Changing Behaviors and the Safety Culture of Your Organization

IMPROVGRPHIn my personal life, I am not the best when it comes to change. I like a routine, I am guilty of complacency, tolerance, and normalization of deviance, and I am actually pretty lazy. It's not something I'm proud of, but it's the truth. Sometimes it's just easier to maintain the status quo than it is to change your outlook, habits, or behavior. However, to truly achieve transformational change, you not only have to change your behavior, but your view of the world. You have to not only understand the what, but the why and the how. So what am I trying to get at here? Well, besides trying to motivate myself to get to the gym tomorrow, this also applies to safety performance in the workplace.

The Effects of Changing the Safety Culture Within Your Organization

The National Safety Council Safety & Health magazine has a great article on its website regarding how changing your company's safety culture improves safety performance and ultimately your company's bottom line. But what does that mean? Just like the promise to myself every Sunday that tomorrow will be the start of my new workout routine, saying and doing are two very different things.

According to the article, Angelo Pinheiro from Marathon Oil defines safety culture as, "a mindset that has its roots in the organization's policies, philosophies, and management approaches." I could not agree more with this statement. Telling someone to 'be safe' is not all there is to a safety program. It's about setting expectations, training, or retraining as it may be, and having consistent consequences for failure to comply. It's about maintaining morale and motivating employees to be part of the change. It's about accountability and pride in your workplace, but most importantly it's about not only changing the mindset of the foreman, but of the CEO. Without top level buy-in, everything else is futile. It means nothing.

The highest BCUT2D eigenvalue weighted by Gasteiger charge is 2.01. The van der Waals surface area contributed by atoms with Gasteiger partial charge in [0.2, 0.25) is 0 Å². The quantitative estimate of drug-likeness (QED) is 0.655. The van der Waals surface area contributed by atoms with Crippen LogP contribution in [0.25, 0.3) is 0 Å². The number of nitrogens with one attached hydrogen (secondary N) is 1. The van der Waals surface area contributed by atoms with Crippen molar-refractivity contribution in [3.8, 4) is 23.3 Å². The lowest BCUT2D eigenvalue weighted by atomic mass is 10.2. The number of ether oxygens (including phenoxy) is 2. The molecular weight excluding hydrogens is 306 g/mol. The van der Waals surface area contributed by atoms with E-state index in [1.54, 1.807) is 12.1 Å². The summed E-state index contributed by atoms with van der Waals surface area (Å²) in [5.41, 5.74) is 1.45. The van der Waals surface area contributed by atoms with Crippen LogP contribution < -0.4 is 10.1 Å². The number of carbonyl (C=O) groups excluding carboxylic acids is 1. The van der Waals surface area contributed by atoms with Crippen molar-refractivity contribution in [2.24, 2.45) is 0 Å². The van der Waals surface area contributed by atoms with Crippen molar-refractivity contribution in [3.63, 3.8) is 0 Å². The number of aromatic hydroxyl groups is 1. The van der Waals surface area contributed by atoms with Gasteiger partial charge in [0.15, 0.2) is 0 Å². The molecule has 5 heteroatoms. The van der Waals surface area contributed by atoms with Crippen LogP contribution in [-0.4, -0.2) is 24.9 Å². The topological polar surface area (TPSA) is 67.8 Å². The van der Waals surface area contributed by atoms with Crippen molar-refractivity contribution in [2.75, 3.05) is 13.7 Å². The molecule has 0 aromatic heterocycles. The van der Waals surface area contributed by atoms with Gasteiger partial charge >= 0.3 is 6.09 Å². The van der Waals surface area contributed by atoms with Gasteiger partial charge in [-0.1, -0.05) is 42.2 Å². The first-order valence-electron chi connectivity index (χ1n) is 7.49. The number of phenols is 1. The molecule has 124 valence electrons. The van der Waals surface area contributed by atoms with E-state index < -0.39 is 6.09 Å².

Changing a company's safety culture is hard work and can not be expected to change overnight. The article quotes Mark Fleming as saying “Ultimately, safety is a constant battle. You’re constantly trying to create this dynamic equilibrium where safety is being managed.” So just like maintaining a healthy lifestyle, changing a company's safety culture is an ongoing, continuously improving task that, in the long run, will pay dividends.

Creating an OSHA Compliate Safety Incentive Program: A Checklist At C.A. Short Company, we are your partner for increased employee engagement resulting in increased performance outcomes to grow your bottom line. Our process and research-based platform helps you engage your team in order to increase your bottom line, motivate your staff to the benefit of the entire organization, and reward your people for the positive changes they make. To request a Complimentary Consultation, please click here. 

Topics: Safety

Jeff Ross, CPA, CRP, CSM

About the Author
Jeff Ross, CPA, CRP, CSM

CEO & CFO
Mr. Ross, a certified public accountant, joined the C.A. Short Company as its controller in June 1993 and was named Chief Financial Officer in November 1996. From there, Jeff was promoted to President and Chief Financial Officer, and in 2017, was appointed CEO. Before joining C.A. Short Company, Ross was employed as an accountant by Hausser + Taylor, a large public accounting and consulting firm. Jeff presently serves on the Board of Directors of 2XSalt Ministries, Charlotte, NC and is a member of North Carolina Association of Certified Public Accountants, The Ohio Society of Certified Public Accountants, and American Institute of Certified Public Accountants. Mr. Ross graduated from The Ohio State University with Bachelor of Science and Bachelor of Arts degrees in 1989.

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